San Francisco Just mention Pacific Bell Park and what's the first image that comes to mind? Barry Bonds plopping balls into the water, of course.
Funny thing about that picture: It's out of focus.
Believe it or not, there were fewer home runs hit at Pac Bell this year than any stadium in the majors. And with the World Series shifting to San Francisco for Game 3 tonight, that's fine with the Giants and Anaheim Angels.
Particularly after they combined to connect for a record 11 homers while splitting the first two games at Edison Field.
"People who have never been to our park probably will be in for a surprise at the kind of hitter's park it is," Giants shortstop Rich Aurilia said. "It's not much of one. We'd rather see a lower-scoring game."
That's OK with the Angels, who were outhomered 7-4 by the Giants in Anaheim. Tim Salmon homered twice Sunday night as the Angels won 11-10.
"There's some outfield space in the gaps here, so we're going to have to continue to run the bases aggressively, but our offense isn't going to fall off the face of the Earth because we're in a place that's supposedly tougher to hit home runs," manager Mike Scioscia said.
Pac Bell will play host to its first Series game. The last two times the Series came to San Francisco, it was interrupted by rain in 1962 and then by an earthquake that struck a half-hour before Game 3 in 1989 at Candlestick Park.
This time, there will be boats floating in McCovey Cove beyond the right-field wall, hoping to catch splash shots by Bonds.
Bonds capped the home-run show in Anaheim with his second shot of the Series, a 485-foot drive off Troy Percival. Maybe the baseballs were partly responsible, the Angels closer said.
"The balls are definitely harder," Percival said. "As soon as I picked up the balls in this Series, I knew there would be a lot of homers. They're twice as hard as any ball I've ever played with."
|When: 7:35 tonight.Where: Pac Bell Park.Television: Channel 4.Pitchers: Ramon Ortiz (15-9) vs. Livan Hernandez (12-16).Series: Tied 1-1.|
No matter when it comes to Bonds, Giants reliever Chad Zerbe said.
"You could throw a potato and he'd hit it," he said.
More of a concern to the Angels is how the rules will change right after Hall of Famer Willie Mays throws out the first pitch. No more designated hitter, and the Giants like that a lot as the emphasis goes from longballs to small ball.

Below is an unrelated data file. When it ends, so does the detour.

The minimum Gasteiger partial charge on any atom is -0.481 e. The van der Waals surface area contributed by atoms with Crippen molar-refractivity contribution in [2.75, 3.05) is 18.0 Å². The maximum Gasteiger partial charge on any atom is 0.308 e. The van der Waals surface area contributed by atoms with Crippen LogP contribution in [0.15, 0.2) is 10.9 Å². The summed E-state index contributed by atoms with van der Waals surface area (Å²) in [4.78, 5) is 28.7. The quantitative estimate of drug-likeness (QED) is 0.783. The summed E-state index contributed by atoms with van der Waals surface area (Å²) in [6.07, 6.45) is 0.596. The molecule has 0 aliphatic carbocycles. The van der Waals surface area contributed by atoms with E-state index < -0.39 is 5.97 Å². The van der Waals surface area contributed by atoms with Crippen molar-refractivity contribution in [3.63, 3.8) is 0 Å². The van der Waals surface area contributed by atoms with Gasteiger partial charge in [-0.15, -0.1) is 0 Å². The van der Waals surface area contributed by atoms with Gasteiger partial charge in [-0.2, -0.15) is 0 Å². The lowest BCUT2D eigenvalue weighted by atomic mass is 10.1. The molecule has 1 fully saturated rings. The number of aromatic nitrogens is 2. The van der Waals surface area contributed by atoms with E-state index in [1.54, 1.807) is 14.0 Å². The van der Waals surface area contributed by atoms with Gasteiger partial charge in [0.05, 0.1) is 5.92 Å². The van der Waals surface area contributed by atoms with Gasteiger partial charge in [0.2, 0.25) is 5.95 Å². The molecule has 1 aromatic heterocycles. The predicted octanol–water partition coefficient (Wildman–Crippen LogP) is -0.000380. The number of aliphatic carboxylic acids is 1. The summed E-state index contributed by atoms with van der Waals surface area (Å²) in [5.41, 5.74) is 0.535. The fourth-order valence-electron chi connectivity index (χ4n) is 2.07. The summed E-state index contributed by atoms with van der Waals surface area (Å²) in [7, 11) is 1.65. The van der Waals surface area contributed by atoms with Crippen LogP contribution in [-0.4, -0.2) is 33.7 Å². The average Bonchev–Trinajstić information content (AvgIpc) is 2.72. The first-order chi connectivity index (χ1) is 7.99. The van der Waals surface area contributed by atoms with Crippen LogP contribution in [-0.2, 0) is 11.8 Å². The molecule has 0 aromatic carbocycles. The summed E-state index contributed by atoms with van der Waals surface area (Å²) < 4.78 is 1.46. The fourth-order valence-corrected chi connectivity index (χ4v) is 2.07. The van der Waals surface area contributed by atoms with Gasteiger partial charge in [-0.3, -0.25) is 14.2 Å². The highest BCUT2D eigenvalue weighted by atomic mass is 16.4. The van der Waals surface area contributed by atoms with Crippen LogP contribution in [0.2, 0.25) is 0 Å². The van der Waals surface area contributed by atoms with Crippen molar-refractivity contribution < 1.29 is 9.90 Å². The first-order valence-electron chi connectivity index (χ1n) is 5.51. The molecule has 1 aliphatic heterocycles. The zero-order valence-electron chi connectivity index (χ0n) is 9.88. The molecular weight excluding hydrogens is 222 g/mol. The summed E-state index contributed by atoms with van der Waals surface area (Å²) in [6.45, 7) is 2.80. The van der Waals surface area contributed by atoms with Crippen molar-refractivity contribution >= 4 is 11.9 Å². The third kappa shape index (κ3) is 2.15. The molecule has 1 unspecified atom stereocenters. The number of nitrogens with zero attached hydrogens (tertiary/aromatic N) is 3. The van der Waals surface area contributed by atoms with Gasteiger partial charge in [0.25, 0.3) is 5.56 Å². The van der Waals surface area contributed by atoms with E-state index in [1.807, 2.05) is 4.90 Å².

Minus DH Brad Fullmer, the Angels could be at a big disadvantage the same scenario AL teams face each year when they go on the road in the World Series.
San Francisco figures to enjoy an edge on the mound and at the plate when Livan Hernandez pitches against Ramon Ortiz in Game 3.
Along with being 6-0 lifetime in the postseason, Hernandez swings a pretty good bat.
Hernandez is at .242 with 99 career hits, including four home runs and 39 RBIs. Plus he's put down 34 sacrifice bunts, 10 of them this season.
Ortiz is another story. He's 0-for-14 lifetime, with five strikeouts and no successful bunts.
"If our pitcher is looking good, we can go for a lower-scoring game," Giants manager Dusty Baker said.
Many of the Angels have played at Pac Bell in interleague games, though they did not visit this year. So they won't be deceived by the seemingly short distances 309 feet to right field and 399 feet center.
Odd angles and high walls make it a tough place to hit home runs. There were only 114 at Pac Bell this year, down about 33 percent from other major league ballparks.
"It's a pretty big place, and it's given up the least amount of home runs," said John Lackey, the Angels' Game 4 starter. "But they've got some guys over there who, if you make a bad pitch and they put a good swing on it, they're going to hit it out anywhere. It doesn't matter."
The weather is factor, too. The wind blows off the Bay, and it will be much cooler than it was in Anaheim temperatures are expected to be in the 50s.
Several Angels players worked out in ski caps Monday. Anaheim relievers found new quilted parkas waiting for them when they arrived in the clubhouse.